The science and thinking behind rotation by Rafa Benitez
When should Rafa Benitez rotate the team and when is it better to leave well alone ?
While contemplating my navel here in sunny France, I read several topics on The Mag regarding the latest home defeat to Wolves and began to wonder whether squad rotation is a part of the problem ?
So I investigated further and found these two sites.
Strangely enough the first comes from the great man himself and if you care to read, it gives a number of reasons why squad or team rotation is deemed to be a good idea.
Why should you rotate players in squads which have a high number of matches?
The first reason is to prevent overload in the number of minutes played. It is commonly agreed that the players who play the most minutes are at a bigger risk of injury, especially injuries which occur due to fatigue (Lazarus & Folkman 1984)
“Mick McCarthy was criticised for fielding virtually a Reserve team because he had heard Ancelotti say that the risk of injury in a match is 10% but rises to 30-40% in the following match if there is less than 3 days recovery from the preceding match. We don’t know exactly how much the risk increases but we do know that it does increase and you have to take it into account”
The second reason is the decrease in physical performance, especially in high intensity, which comes from playing 2 or 3 matches in one week.The main physical difference between teams at the top level and the rest is in the capacity of their players to cover the most metres in high intensity.
The loss of energy of some players can have very negative effects on team performance and this can be avoided if you field fresher players, both physically and mentally.
The third reason is to create competition within the squad. It’s obvious that players want to play every game and although at first they have difficulty coming to terms with having to rest, they end up understanding it and even asking to rest, once they realise the importance of the rotation system in winning trophies.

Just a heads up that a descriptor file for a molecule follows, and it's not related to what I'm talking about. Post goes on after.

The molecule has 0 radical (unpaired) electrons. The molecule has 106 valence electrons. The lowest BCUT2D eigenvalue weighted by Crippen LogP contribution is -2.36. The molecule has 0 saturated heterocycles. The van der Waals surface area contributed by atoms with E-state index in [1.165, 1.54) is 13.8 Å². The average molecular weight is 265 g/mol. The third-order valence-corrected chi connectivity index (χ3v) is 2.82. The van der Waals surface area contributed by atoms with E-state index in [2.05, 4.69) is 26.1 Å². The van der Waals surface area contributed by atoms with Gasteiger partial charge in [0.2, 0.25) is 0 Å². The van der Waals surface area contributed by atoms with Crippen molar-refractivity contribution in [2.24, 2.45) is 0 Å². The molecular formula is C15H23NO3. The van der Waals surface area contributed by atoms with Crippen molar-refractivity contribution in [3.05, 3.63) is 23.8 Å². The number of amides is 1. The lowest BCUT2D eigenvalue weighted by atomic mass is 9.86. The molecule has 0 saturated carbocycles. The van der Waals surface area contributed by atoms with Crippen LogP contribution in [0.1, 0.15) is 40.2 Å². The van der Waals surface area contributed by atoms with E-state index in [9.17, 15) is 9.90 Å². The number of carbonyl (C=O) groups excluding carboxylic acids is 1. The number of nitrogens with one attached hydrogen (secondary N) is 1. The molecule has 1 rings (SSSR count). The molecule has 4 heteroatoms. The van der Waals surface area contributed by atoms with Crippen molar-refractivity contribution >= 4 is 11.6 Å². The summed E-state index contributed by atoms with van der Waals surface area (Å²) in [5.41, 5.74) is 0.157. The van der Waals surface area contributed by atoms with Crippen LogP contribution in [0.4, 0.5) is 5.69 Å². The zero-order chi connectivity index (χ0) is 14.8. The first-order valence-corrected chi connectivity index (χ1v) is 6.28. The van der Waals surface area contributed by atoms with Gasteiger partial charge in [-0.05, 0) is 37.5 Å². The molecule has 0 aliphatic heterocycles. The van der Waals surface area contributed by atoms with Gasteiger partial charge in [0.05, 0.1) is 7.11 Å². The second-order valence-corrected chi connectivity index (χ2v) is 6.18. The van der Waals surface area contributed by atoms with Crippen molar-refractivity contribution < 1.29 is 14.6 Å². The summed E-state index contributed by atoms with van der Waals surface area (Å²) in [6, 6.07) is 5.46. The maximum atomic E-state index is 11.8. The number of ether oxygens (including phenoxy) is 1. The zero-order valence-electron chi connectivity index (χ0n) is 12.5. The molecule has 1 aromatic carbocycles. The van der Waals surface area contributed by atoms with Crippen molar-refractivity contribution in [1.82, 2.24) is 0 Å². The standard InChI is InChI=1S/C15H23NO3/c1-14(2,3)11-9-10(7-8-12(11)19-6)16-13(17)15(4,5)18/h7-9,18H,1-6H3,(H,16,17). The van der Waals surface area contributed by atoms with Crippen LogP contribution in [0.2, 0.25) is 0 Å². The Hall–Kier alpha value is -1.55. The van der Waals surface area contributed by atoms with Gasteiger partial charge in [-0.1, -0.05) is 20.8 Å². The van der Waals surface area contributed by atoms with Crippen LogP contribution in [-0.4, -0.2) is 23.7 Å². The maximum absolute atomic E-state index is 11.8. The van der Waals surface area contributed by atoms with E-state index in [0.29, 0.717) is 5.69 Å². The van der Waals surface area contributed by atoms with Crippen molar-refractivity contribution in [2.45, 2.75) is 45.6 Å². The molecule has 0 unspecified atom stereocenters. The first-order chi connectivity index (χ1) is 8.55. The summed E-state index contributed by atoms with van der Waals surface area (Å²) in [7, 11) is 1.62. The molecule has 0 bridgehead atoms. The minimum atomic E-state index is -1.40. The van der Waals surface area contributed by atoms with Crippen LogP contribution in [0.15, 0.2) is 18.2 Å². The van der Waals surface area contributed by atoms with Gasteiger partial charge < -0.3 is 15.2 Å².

So far so good for the “rotationists”, yet when I looked at the stats for Matt Ritchie, (NUFC’s stand out player this season) in his previous Championship campaign with Bournemouth, I was surprised to find that not only did Matt play 46 games in the promotion winning side of 2014/15 but that a large number of his colleagues featured heavily in the high end 30+ games column as well.
In fact no fewer than 10 players started in 38 games or more during Eddie Howe’s promotion winning campaign
Ritchie, Matt MF Right-midfield 46
Cook, S DF Centre-back 46
Elphick DF Centre-back 46
Wilson, C FW Striker 45
Arter MF Box2Box MFr 43
Daniels, C DF Left-back 42
Francis, S DF Right-back 42
Pugh, M MF Left-midfield 42
Surman, A MF Midfield 41
Kermorgant MF Attacking MF/St 38
That represents almost an entire team except for a keeper and Boruc arrived in September 2014 and still managed 37 games in the whole season.
So the point of this article is to open the debate about squad rotation especially when considering the benefits of keeping a tight knit, successful winning team together at the expense of dissatisfied fringe players attempting to gain a spot in the first team XI.
As always, we trust in Rafa!
If you would like to feature on The Mag, submit your article to email@example.com